Haunted by Old Survey Questions
10/16/14 / Kate Darwent
“As the Corona team bravely entered the haunted project file, they heard a strange sound. They quickly turned to the right to see analyses covered in cobwebs. They shuddered. Suddenly a weird shadow crossed their faces. As they looked up, they could barely make out what it was…a report? An old invoice? No, it couldn’t be! But it was. It was the original survey, completely unchanged since 1997…..AAAAHHHH!”
The above might be a slight exaggeration. If anything, we do try to keep our screaming to a minimum at work. However, I do think that often organizations can become “haunted” by old survey questions that they cannot seem to escape.
Obviously, there can be value in tracking certain questions over time. This is especially true if you want to determine the effect of certain programming or events. However, we sometimes see organizations that are afraid to change or remove any questions at all year over year, even if it is unclear whether all the questions are useful anymore.
As pointed out previously, it is a good idea to think through the goals of your research before you start a project. If you have not seen any changes in a measure over time and/or you did not do anything intentionally to move a measure in the past year, you might consider updating your survey. And there are a ton of different ways to do this.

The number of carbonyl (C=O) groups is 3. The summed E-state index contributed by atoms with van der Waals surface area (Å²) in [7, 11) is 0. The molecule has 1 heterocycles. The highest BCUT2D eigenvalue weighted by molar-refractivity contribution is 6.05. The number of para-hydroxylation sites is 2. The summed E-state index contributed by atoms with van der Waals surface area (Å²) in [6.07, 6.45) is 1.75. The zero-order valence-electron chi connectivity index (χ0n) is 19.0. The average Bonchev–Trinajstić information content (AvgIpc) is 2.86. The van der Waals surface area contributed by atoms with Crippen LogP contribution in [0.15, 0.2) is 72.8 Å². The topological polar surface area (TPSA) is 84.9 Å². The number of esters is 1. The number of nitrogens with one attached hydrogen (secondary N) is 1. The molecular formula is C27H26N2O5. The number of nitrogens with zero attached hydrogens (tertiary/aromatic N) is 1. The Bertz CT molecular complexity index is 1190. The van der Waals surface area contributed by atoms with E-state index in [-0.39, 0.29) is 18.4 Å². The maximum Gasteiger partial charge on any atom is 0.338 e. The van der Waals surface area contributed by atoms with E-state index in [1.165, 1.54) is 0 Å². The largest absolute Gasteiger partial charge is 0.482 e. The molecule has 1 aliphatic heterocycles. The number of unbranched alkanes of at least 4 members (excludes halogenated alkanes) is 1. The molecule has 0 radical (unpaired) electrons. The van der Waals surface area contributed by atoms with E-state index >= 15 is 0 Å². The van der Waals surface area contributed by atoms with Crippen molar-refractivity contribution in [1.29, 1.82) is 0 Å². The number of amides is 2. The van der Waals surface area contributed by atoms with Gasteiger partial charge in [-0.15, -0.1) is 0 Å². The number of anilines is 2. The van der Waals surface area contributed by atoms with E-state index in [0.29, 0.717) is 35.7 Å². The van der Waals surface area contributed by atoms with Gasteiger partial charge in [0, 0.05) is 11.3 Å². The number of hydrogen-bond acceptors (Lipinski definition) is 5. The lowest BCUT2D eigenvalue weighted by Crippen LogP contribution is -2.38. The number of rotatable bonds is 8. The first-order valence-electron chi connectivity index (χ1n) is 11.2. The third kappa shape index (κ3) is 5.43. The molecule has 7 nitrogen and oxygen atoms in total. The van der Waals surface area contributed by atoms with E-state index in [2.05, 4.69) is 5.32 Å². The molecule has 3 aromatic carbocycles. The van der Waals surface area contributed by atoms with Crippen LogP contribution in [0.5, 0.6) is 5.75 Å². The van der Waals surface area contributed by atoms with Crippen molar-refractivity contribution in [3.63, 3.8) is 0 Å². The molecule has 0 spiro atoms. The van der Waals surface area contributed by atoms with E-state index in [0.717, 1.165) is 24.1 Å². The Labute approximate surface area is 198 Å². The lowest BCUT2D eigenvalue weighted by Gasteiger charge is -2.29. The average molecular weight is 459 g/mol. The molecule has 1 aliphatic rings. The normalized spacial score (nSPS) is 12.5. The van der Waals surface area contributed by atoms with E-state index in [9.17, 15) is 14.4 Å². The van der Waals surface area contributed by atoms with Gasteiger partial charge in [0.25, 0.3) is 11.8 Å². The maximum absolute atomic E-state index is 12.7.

You can ask key measures every other year, and in between, ask totally new questions that allow you to dig deeper into a certain issue, test new marketing concepts, etc. You can ask a smaller subset of only the critical key measures every year but rotate out a subset of new questions. You can ask the same questions, but maybe ask them of a new audience . You can ask the same questions, but try out a new type of analysis. For example, instead of just reporting 55% of donors strongly believe X and 31% strongly believe Y, we could look at which belief predicts the amount that donors give. We might find out that belief X more strongly predicts the donation amount than belief Y and that might change your entire marketing campaign.
Again, tracking questions over time can definitely be important. But it might be worth considering whether you are asking certain questions because they are of use or if you are doing so just because you have always asked these questions in your survey. If the latter is your reason, it might be time to rethink your survey goals and questions.
Don’t be haunted by old survey questions. Let Corona help you clear out those ghosts and design a survey tailored to meet your current ghouls…er, goals.